Retribution? house destroyed by the Israeli army suspectedly in response to the murdered Israeli teenagers in Hebron on July 1. Photo: Getty
Death comes to Hebron, the birthplace of Judaism
By Edward Platt - 04 July 10:03

Hebron is the city of Abraham, the patriarch from whom all Jews, Muslims and, to a lesser extent, Christians claim descent. It is the emotional heart of the world’s most intractable conflict.

From Bandido to wannabe shahid: Morten Storm
Loneliness of the long-distance jihadi: Morten Storm’s double life inside al-Qaeda
By Anthony Loyd - 03 July 17:50

Storm, despite being a spy at the forefront of western intelligence efforts, was primarily driven by a desperate need to belong.

Nicolas Sarkozy appears on television to protest his innocence. Photo: Getty
Nicolas Sarkozy may recover from his latest scandal, but the political class will not be so lucky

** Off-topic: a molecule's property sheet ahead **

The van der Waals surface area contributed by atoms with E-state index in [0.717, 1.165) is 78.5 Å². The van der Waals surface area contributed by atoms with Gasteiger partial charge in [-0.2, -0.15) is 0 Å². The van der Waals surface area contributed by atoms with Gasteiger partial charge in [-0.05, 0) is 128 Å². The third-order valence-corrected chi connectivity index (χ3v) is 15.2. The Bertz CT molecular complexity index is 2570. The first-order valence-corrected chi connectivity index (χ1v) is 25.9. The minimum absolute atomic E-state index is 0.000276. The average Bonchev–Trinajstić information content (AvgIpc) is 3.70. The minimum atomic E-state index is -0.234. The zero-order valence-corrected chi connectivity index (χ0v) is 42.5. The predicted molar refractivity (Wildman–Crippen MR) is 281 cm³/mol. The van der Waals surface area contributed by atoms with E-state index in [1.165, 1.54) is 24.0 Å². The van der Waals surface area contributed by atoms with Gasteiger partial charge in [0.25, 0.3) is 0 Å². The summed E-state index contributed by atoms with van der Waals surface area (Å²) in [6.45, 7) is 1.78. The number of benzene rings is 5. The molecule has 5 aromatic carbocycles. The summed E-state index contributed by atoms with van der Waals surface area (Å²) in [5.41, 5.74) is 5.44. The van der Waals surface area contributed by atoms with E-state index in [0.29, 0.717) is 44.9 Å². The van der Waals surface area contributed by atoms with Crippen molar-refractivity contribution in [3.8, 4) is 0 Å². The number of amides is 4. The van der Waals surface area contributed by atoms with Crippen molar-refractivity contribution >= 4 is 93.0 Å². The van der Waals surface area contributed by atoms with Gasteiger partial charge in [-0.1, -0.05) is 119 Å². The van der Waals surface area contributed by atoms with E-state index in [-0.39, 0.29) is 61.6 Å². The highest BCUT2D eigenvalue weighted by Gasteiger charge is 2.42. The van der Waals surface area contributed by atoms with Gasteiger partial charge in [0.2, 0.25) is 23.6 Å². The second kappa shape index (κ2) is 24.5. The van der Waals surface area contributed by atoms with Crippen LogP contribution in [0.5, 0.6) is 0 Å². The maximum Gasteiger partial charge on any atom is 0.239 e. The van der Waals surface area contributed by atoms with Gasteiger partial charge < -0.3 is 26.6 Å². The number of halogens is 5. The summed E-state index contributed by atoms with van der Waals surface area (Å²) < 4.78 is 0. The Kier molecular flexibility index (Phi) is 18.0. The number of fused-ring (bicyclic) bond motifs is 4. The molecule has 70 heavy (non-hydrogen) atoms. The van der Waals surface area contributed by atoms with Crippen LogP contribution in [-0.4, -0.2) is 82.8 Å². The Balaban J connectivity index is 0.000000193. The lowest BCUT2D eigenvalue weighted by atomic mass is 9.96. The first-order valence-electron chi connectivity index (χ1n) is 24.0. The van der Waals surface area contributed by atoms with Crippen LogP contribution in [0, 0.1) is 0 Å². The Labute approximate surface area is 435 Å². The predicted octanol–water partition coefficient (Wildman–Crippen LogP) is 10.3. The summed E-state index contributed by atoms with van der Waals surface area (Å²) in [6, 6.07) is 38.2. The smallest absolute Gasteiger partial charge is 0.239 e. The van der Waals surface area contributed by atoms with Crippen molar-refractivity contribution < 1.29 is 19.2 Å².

By Myriam Francois-Cerrah - 03 July 16:42

Whatever the outcome of the ongoing corruption investigations, the damage done to trust in public officials will be long-lasting.

Bangladeshi commuters sit in traffic jam along a main road in Dhaka. Photo: Getty
Welcome to the traffic capital of the world
By Michael Hobbes - 03 July 13:36

What I learned from the crippling gridlock in Dhaka, Bangladesh.

The Dome of the Rock in Jerusalem was built by the Umayyad dynasty. Photo: Getty
What is a caliph – and why has the leader of Isis declared himself to be one?
By James Dawson - 03 July 12:52

The leader of Isis, Abu Bakr al-Baghdadi, has declared himself “Caliph Ibrahim”, thereby appropriating an Islamic title with a long, chequered history.

Slow-burn revolutionary: Princip in prison. Photo: Getty